Former JUUL Employee Seeks Injunction Against Pre-Employment NDA
On June 4, 2020, a former employee of electronic cigarette maker JUUL Labs, Inc., filed a complaint in California District Court seeking to enjoin JUUL’s enforcement of a non-disclosure agreement (“NDA”) she was required to sign as a condition of her employment. The former employee, Marcie Hamilton, alleges in her complaint that JUUL required her to sign an NDA prohibiting her from disclosing “essentially, everything related to JUUL” (emphasis in original) prior to beginning her employment. She further alleges that the “terrorizing effect” of the NDA, which JUUL requires all of its employees to sign prior to beginning their employment, unlawfully precludes employees from “blowing the whistle” to government or law enforcement agencies about suspected illegal activity, in violation of California law.
As alleged in the complaint, the JUUL NDA requires employees to “hold in strictest confidence” and not disclose, among other things, JUUL’s customers, products, markets, and any “information disclosed by the Company to [the employee] and information developed or learned by [the employee] during the course of employment.” Employees are prohibited from disclosing such information to “any person, firm, or corporation, without written authorization from the Company’s Board of Directors.” Having no temporal limit, the prohibition “lasts forever.” According to the complaint, JUUL relies on these NDAs to prevent employees from providing relevant information in ongoing government investigations, as well as administrative and judicial actions, into the use of JUUL’s products by minors and the health dangers of its products, more broadly.
Ms. Hamilton alleges that the NDA’s prohibition on disclosing seemingly any information about JUUL whatsoever to any entity whatsoever violates California Labor Code § 1102.5(a). Section 1102.5(a) prohibits employers from making, adopting, or enforcing a rule, regulation, or policy that “prevent[s] an employee from disclosing information to a government or law enforcement agency,” or to “any public body conducting an investigation, hearing, or inquiry,” if the employee reasonably believes the information discloses a violation of law. Ms. Hamilton also alleges that the NDA violates California Government Code § 12964.5. Section 12964.5 was enacted in response to the #MeToo movement and prohibits employers from requiring employees to sign any document that “purports to deny the employee the right to disclose information about unlawful acts in the workplace, including, but not limited to, sexual harassment.” Ms. Hamilton alleges that in violating these and other California statutes, the NDA has caused “ongoing and irreparable public harm.” In her lawsuit, she seeks a finding that the NDA is unenforceable and an order enjoining JUUL from attempting to enforce it against her, as well as other forms of relief.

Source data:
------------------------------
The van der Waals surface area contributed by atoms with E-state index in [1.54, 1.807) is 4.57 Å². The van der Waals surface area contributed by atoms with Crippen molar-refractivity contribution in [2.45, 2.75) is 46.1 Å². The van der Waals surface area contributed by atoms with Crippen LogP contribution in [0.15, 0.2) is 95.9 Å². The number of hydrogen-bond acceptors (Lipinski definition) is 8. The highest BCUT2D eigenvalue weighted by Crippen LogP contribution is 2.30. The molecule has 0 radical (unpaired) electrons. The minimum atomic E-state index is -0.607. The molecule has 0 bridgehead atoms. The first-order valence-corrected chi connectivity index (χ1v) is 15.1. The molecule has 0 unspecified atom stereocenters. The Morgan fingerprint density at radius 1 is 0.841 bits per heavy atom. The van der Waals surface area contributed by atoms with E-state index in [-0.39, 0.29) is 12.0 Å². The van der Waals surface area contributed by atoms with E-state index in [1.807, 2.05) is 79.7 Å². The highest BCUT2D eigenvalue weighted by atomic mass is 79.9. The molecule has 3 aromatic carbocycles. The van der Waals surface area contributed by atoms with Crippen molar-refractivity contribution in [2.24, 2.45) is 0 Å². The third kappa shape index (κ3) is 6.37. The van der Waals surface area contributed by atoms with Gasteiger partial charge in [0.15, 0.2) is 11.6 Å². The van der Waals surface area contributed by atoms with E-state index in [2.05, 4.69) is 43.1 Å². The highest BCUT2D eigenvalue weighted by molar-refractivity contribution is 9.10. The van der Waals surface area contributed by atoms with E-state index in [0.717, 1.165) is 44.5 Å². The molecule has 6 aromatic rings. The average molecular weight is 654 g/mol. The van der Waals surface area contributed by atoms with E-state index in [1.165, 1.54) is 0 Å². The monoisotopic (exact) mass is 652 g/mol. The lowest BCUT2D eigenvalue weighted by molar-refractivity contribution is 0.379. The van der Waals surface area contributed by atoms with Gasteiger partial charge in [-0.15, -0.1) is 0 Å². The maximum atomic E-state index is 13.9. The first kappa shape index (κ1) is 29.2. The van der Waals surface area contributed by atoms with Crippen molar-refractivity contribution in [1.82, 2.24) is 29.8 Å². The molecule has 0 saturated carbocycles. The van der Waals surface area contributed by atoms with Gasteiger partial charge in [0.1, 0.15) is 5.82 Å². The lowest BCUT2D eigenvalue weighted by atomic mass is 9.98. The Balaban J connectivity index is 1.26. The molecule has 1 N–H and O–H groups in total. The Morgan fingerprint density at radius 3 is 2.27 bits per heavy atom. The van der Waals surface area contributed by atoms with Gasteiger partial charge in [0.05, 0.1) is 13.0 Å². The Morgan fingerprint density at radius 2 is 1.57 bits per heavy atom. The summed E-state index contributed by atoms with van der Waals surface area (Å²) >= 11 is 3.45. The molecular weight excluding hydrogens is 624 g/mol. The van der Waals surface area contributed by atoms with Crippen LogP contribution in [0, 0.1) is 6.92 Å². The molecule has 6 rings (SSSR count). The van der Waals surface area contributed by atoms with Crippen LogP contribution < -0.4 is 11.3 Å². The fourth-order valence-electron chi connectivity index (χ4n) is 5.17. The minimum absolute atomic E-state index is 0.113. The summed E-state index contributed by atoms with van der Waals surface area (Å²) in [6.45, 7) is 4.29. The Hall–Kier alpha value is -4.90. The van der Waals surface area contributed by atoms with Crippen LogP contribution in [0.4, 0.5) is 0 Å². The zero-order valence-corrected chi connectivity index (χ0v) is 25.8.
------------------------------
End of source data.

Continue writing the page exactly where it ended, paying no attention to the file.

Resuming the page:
Employers’ Use of NDAs to Intimidate and Muzzle Employees
Unfortunately, NDAs like the one JUUL requires employees to sign as conditions of their employment are not uncommon. To the contrary: large corporations – and powerful individuals – often require employees to sign similar NDAs as conditions of their employment in an effort to stymy competition, insulate themselves from prosecution, and even protect themselves from public embarrassment. As Ms. Hamilton points out in her complaint, former Hollywood producer and convicted rapist Harvey Weinstein used similar pre-employment NDAs to prevent victims of his sexual abuse from reporting it to law enforcement. See Edward Helmore, “Harvey Weinstein lawsuit: attorney general says ‘we have never seen anything as despicable,’” (February 12, 2018).
Disgraced restauranteur Mike Isabella likewise used draconian NDAs to prevent his employees from reporting sexual harassment in his restaurants, including by prohibiting employees from disclosing any “details of the personal and business lives of Mike Isabella, his family member, friends, business associates and dealings” – seemingly without any employment-related purpose whatsoever. In that case, an employee’s breach of the NDA carried with it an unconscionably high penalty of $500,000 per breach, plus attorneys’ fees expended by the company as a result of the breach. See Maura Judkis and Time Carman, “Mike Isabella’s restaurants used nondisclosure agreements to silence sexual harassment accounts, lawsuit alleges.” (April 3, 2018).
Not all states have statues like California’s, which expressly prohibit employers from restricting employees’ ability to disclose information about suspected violations of law to government or law enforcement agencies. But many states nevertheless uphold a clear public policy against doing so. If you signed an NDA as a condition of your employment and want to blow the whistle about any type of illegal conduct by your employer, consider consulting with an employment attorney to determine whether the agreement prohibits you from providing information about violations of law to government or law enforcement agencies and, if so, whether it may be unenforceable.